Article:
Calvary Temple: More

The Wartburg Watch continues their series of reports from Sterling, Virginia’s Calvary Temple with yet another account from a former member.

My husband and I have 5 boys. All of them left the church except for Joey who was 21 years old when we departed. Three short months later, the church leaders convinced Joey to get married. None of us, parents or brothers, were allowed to attend the wedding. We were told that they had a police presence at the church, just in case we did show up.

Joey now has two children-our grandchildren. The oldest is 3 years old and we have only been permitted to see her on two occasions. The youngest is 3 months old and we have not been allowed to meet him yet.

[ … ]

A couple of events had troubled me:

  1. I was told that I could not go to breakfast or hang out with my friend who had left the church. I told him that at my age, I would not have someone tell me who I could or could not hang around with.

[ … ]

As soon as we left, the youth pastor Jeff Heglund called all the high school kids together [ed. note: Calvary Temple has a school] and told them not to talk to any of the Simoneau’s because “they were not Christians and serving God.” Our children were crushed. These were all of their friends that they had since birth. They had no other friends because the church discouraged friendships from outside of the church and school.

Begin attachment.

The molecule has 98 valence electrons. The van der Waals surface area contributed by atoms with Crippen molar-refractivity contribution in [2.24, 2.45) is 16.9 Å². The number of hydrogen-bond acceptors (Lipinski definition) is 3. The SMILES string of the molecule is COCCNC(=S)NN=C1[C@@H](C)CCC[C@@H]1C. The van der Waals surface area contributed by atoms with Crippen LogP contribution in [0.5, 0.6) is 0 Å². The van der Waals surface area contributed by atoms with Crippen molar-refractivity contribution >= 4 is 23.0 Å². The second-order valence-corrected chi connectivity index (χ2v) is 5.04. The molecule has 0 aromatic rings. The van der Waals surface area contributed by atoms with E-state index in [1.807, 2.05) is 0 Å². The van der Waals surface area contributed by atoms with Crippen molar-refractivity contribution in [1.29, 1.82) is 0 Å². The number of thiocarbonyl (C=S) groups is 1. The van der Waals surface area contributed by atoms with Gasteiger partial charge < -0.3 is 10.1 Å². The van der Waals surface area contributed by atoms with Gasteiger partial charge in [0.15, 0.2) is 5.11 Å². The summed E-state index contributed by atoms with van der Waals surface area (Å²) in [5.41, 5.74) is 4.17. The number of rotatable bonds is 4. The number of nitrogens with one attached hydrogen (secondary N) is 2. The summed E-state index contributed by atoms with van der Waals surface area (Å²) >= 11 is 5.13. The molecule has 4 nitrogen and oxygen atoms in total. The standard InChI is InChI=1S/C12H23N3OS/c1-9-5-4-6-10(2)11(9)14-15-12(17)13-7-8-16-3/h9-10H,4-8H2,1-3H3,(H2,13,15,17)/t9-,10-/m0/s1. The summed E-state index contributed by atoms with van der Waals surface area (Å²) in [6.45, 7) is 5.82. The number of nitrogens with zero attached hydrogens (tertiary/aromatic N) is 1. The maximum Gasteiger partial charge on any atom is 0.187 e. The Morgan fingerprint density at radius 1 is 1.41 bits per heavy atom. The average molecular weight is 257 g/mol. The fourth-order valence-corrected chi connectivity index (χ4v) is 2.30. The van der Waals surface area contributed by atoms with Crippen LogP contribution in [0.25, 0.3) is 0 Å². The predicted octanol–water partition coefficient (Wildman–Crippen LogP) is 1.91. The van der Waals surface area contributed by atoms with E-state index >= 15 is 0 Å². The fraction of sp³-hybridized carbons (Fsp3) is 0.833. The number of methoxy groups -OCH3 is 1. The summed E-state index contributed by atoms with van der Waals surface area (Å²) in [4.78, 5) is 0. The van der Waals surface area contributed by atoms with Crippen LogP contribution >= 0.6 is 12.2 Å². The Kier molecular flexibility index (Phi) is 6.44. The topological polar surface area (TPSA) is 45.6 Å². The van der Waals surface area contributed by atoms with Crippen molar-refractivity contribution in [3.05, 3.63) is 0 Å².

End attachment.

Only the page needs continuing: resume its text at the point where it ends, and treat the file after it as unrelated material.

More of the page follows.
And on, and on, and drearily on.

Two things must be kept firmly in mind when reading these stories:

  • All churches are incipient cults, and Calvary Temple differs only in degree from the respectable, little white church down the street from your house.

  • Healthy families, with their concomitant loyalties, threaten the pastor’s total ownership and control of his church’s membership; necessarily, excepting its marketing schtick, no church is or can be truly family-friendly.

Notice the second passage I highlighted; that’s the proper, healthy response to Calvary’s intrusiveness. Recall, now, this famous passage from Friedrich Nietzsche’s The Antichrist: “Christianity finds sickness necessary, just as the Greek spirit had need of a superabundance of health — the actual ulterior purpose of the whole system of salvation of the church is to make people ill.”

Calvary Temple is a good example of what ol’ Friedrich was talking about.

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